Below is a summary of my work in Parliament and in Southampton for the month of July 2008. Click here to read previous reports.
If you'd like to know more about any of the work I've been doing, or if you think there is another issue you think I should be acting on, you can always contact my office.
In the recent Westminster Hall debate on the private rented sector, I raised the issue of how bringing housing and planning regulations into line would be a very important tool in controlling the spread of Houses in Multiple Occupancy. Prior to that I met with Ian Wright , the DCLG minister on HMO’s and possible future legislation on use classes orders.
I voted to support measures on stem cell research and to keep the abortion limits as they are during the debate on the Human Tissue and embryology Bill, which will also complete its commons passage this autumn.
I have otherwise been heavily involved in the Committee Stages of the Energy Bill and the climate Change Bill. Both have now completed their committee stage, and in the case of the energy bill has now gone to the House of Lords. The climate Change Bill will complete its commons stages in the autumn. I have moved a number of amendments to both Bills in committee – to give preference for renewables in grid connections; to introduce ‘smart metering’ for households; and to give local authorities a central role in developing home energy efficiency measures.
I have also been a member of the joint house of Commons/House of Lords committee looking at the Draft Marine bill. Our report is now complete and should inform the bill due to come to the House in November of this year.
In last week’s House Business Questions, I called for a debate on securing the future of commercial vehicle production in the UK, with specific regard to the recent rumours surrounding the future of the Ford plant. I have also discussed the issues the Plant currently faces with its managers, and will continue to work to support the plant and its workforce.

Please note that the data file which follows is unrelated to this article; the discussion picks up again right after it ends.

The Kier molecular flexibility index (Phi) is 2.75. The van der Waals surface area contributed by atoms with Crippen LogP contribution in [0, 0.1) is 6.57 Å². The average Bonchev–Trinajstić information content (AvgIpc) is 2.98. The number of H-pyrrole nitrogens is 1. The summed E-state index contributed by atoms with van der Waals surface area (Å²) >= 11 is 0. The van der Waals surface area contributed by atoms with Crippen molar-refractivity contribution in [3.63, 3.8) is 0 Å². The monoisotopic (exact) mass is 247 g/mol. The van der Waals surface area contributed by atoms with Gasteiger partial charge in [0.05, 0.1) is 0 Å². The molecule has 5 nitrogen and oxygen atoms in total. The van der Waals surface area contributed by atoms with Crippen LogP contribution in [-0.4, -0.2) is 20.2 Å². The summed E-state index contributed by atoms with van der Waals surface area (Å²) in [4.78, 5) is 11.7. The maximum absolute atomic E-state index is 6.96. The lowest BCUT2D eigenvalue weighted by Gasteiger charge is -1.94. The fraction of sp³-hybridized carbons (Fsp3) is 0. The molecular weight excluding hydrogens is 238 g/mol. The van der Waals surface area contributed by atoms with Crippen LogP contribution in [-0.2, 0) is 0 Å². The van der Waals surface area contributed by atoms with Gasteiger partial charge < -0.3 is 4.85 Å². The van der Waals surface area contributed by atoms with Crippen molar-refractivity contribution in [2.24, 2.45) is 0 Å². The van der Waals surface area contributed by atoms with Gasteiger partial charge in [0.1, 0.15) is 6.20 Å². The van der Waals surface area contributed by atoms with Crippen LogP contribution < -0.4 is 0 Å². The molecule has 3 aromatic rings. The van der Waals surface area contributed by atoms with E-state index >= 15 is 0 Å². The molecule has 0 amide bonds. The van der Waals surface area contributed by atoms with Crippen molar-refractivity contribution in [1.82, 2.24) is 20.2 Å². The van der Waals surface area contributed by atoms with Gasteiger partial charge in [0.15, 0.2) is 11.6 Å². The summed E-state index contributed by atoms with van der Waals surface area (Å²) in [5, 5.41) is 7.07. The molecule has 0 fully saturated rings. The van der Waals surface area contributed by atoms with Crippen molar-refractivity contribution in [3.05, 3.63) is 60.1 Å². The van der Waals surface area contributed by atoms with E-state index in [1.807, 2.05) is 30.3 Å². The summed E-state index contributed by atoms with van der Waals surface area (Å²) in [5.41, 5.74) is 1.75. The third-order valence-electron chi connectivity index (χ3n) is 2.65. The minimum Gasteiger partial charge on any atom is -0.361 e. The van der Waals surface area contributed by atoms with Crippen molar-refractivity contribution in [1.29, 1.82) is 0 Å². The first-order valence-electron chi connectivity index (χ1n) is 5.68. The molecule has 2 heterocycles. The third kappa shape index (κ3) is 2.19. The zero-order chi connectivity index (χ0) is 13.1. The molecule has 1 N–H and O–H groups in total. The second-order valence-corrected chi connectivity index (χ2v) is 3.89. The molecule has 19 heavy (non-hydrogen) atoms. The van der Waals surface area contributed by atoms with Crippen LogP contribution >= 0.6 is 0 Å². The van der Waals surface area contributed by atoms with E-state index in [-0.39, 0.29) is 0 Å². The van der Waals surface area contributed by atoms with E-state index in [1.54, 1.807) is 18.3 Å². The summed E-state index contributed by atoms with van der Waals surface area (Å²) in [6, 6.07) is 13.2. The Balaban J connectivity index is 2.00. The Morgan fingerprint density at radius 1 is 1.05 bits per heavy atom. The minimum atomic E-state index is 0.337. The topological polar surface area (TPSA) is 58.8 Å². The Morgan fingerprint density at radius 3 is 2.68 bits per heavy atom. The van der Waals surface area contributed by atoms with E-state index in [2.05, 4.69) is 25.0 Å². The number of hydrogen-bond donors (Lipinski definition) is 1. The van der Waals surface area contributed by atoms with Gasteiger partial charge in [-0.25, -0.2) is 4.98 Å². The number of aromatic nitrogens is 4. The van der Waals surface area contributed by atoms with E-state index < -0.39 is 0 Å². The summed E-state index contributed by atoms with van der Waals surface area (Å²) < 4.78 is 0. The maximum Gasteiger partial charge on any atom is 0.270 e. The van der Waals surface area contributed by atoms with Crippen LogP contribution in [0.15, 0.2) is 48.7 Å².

Over the last month I have been running meetings with Ministers and representatives from local industry who are trying to transport more of their goods coming into and out of Southampton via rail and water, rather than via road. The government does currently provide grants to encourage transporting freight by these methods, as it is both more carbon efficient than transporting goods via lorries, and it reduces congestion. However there have been problems raised with how well the grant system currently operates.
I am pleased to say that the government has announced that based on my representations it has agreed to streamline the grant application process, which should produce a better takeup rate and further reduce congestion in our city. This is on top of the recent announcement that Southampton’s port rail link will be expanded, which in itself will take up to 1 million lorry journeys a year off of Southampton’s roads.
The issue of MPs pay and allowances was also debated in the house following the production of an independent report (the ‘Baker’ report) on MPs pay and allowances. Yet again, MPs had to vote on their own pay, albeit in the context that finally, they will not, and will be subject to independent review in future, based on comparability with a basket of civil Service pay scales. I voted to keep this years pay increased to 2.4% , but to have regard to the recommendations of the Baker Review in future pay reviews. This was misreported by the Echo as voting for a 7% pay rise, but was corrected in a subsequent piece. I was not present for the vote on allowances, but would have supported the move to restrict allowances to the basic cost of living away from home (ie rent or mortgage interest plus repairs). This was, however, defeated.
In addition to my standing commitments, I also met with the Schools Minister Andrew Adonis regarding the future provision of sixth forms in Southampton, specifically how we can best ensure that there is proper strategic overview of how 6th forms develop.
This month I have asked questions on Combined Heat and Power, Windfarms and the Ministry of Defence, and on HIV in prisons.
On Friday I was at Southampton Central Train Station with members of the Transport and Salaried Staff Association to campaign against South West Trains’ proposals to cut opening hours for a number of ticket offices in the south. Under the current proposals, Swaythling, St Deny’s and Woolston stations would all be closed at the weekends, and with reduced opening hours during the week. I have also authored an Early Day Motion in Parliament drawing attention to these proposals, which you can read here